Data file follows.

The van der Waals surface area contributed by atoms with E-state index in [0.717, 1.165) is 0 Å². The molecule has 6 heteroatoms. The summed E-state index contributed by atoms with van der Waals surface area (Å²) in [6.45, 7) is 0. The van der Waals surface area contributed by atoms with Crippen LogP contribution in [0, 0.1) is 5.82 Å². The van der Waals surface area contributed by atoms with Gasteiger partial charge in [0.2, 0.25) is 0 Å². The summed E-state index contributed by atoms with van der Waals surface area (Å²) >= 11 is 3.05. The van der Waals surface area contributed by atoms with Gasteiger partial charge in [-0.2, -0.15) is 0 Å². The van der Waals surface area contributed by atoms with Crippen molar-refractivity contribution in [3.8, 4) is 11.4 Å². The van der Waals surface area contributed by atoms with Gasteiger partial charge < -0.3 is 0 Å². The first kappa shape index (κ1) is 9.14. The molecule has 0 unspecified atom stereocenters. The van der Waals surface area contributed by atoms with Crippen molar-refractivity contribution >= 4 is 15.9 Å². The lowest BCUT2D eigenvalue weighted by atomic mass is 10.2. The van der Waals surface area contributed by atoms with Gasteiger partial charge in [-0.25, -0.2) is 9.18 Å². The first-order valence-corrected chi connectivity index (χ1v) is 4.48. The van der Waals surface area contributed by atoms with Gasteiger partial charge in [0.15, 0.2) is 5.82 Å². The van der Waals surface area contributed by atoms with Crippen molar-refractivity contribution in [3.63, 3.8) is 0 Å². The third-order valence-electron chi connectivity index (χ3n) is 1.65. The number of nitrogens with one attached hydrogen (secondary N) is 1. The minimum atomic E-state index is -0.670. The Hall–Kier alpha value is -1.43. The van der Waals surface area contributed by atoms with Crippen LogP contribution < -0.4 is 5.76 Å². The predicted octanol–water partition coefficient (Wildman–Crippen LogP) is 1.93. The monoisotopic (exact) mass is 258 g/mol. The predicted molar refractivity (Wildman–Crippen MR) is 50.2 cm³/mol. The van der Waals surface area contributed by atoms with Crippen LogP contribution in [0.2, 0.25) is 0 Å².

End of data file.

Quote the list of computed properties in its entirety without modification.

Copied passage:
The van der Waals surface area contributed by atoms with E-state index in [0.717, 1.165) is 0 Å². The molecule has 6 heteroatoms. The summed E-state index contributed by atoms with van der Waals surface area (Å²) in [6.45, 7) is 0. The van der Waals surface area contributed by atoms with Crippen LogP contribution in [0, 0.1) is 5.82 Å². The van der Waals surface area contributed by atoms with Gasteiger partial charge in [0.2, 0.25) is 0 Å². The summed E-state index contributed by atoms with van der Waals surface area (Å²) >= 11 is 3.05. The van der Waals surface area contributed by atoms with Gasteiger partial charge in [-0.2, -0.15) is 0 Å². The van der Waals surface area contributed by atoms with Crippen molar-refractivity contribution in [3.8, 4) is 11.4 Å². The van der Waals surface area contributed by atoms with Gasteiger partial charge < -0.3 is 0 Å². The first kappa shape index (κ1) is 9.14. The molecule has 0 unspecified atom stereocenters. The van der Waals surface area contributed by atoms with Crippen molar-refractivity contribution >= 4 is 15.9 Å². The lowest BCUT2D eigenvalue weighted by atomic mass is 10.2. The van der Waals surface area contributed by atoms with Gasteiger partial charge in [-0.25, -0.2) is 9.18 Å². The first-order valence-corrected chi connectivity index (χ1v) is 4.48. The van der Waals surface area contributed by atoms with Gasteiger partial charge in [0.15, 0.2) is 5.82 Å². The van der Waals surface area contributed by atoms with Crippen molar-refractivity contribution in [3.63, 3.8) is 0 Å². The third-order valence-electron chi connectivity index (χ3n) is 1.65. The number of nitrogens with one attached hydrogen (secondary N) is 1. The minimum atomic E-state index is -0.670. The Hall–Kier alpha value is -1.43. The van der Waals surface area contributed by atoms with Crippen LogP contribution < -0.4 is 5.76 Å². The predicted octanol–water partition coefficient (Wildman–Crippen LogP) is 1.93. The monoisotopic (exact) mass is 258 g/mol. The predicted molar refractivity (Wildman–Crippen MR) is 50.2 cm³/mol. The van der Waals surface area contributed by atoms with Crippen LogP contribution in [0.2, 0.25) is 0 Å².